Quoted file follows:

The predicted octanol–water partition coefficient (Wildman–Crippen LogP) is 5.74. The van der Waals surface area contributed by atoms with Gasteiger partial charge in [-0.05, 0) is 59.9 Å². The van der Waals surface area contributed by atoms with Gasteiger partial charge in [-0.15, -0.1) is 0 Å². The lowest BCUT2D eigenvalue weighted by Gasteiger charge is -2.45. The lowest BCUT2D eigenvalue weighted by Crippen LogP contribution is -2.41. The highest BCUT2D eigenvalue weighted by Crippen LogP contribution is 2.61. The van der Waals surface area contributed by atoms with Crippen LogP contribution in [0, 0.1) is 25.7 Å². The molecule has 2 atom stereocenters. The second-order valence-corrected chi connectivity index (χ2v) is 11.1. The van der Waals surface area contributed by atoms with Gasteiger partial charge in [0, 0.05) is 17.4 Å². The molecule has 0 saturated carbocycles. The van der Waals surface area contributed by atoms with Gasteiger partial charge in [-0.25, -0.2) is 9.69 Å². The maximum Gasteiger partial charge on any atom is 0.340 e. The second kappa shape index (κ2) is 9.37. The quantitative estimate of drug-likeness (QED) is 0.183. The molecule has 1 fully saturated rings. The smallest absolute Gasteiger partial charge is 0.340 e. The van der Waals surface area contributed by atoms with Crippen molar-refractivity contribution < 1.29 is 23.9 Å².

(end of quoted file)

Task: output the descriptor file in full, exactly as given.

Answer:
The predicted octanol–water partition coefficient (Wildman–Crippen LogP) is 5.74. The van der Waals surface area contributed by atoms with Gasteiger partial charge in [-0.05, 0) is 59.9 Å². The van der Waals surface area contributed by atoms with Gasteiger partial charge in [-0.15, -0.1) is 0 Å². The lowest BCUT2D eigenvalue weighted by Gasteiger charge is -2.45. The lowest BCUT2D eigenvalue weighted by Crippen LogP contribution is -2.41. The highest BCUT2D eigenvalue weighted by Crippen LogP contribution is 2.61. The van der Waals surface area contributed by atoms with Crippen LogP contribution in [0, 0.1) is 25.7 Å². The molecule has 2 atom stereocenters. The second-order valence-corrected chi connectivity index (χ2v) is 11.1. The van der Waals surface area contributed by atoms with Gasteiger partial charge in [0, 0.05) is 17.4 Å². The molecule has 0 saturated carbocycles. The van der Waals surface area contributed by atoms with Gasteiger partial charge in [-0.25, -0.2) is 9.69 Å². The maximum Gasteiger partial charge on any atom is 0.340 e. The second kappa shape index (κ2) is 9.37. The quantitative estimate of drug-likeness (QED) is 0.183. The molecule has 1 fully saturated rings. The smallest absolute Gasteiger partial charge is 0.340 e. The van der Waals surface area contributed by atoms with Crippen molar-refractivity contribution < 1.29 is 23.9 Å².